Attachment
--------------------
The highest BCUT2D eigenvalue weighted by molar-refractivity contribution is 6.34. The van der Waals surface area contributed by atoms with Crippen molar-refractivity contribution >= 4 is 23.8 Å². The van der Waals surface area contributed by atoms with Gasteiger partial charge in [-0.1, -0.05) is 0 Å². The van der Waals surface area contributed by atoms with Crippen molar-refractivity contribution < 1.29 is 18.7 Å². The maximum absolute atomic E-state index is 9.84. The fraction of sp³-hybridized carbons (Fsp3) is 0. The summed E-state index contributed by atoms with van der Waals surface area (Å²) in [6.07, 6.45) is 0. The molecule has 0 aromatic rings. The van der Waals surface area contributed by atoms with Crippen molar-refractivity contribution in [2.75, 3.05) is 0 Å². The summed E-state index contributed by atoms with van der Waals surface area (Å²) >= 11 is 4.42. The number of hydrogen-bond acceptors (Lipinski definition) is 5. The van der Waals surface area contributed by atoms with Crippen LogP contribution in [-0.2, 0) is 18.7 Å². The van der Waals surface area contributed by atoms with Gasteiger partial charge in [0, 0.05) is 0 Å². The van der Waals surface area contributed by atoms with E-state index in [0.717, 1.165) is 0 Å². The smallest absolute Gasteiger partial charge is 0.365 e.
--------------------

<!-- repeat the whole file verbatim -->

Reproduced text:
The highest BCUT2D eigenvalue weighted by molar-refractivity contribution is 6.34. The van der Waals surface area contributed by atoms with Crippen molar-refractivity contribution >= 4 is 23.8 Å². The van der Waals surface area contributed by atoms with Gasteiger partial charge in [-0.1, -0.05) is 0 Å². The van der Waals surface area contributed by atoms with Crippen molar-refractivity contribution < 1.29 is 18.7 Å². The maximum absolute atomic E-state index is 9.84. The fraction of sp³-hybridized carbons (Fsp3) is 0. The summed E-state index contributed by atoms with van der Waals surface area (Å²) in [6.07, 6.45) is 0. The molecule has 0 aromatic rings. The van der Waals surface area contributed by atoms with Crippen molar-refractivity contribution in [2.75, 3.05) is 0 Å². The summed E-state index contributed by atoms with van der Waals surface area (Å²) >= 11 is 4.42. The number of hydrogen-bond acceptors (Lipinski definition) is 5. The van der Waals surface area contributed by atoms with Crippen LogP contribution in [-0.2, 0) is 18.7 Å². The van der Waals surface area contributed by atoms with Gasteiger partial charge in [0, 0.05) is 0 Å². The van der Waals surface area contributed by atoms with E-state index in [0.717, 1.165) is 0 Å². The smallest absolute Gasteiger partial charge is 0.365 e.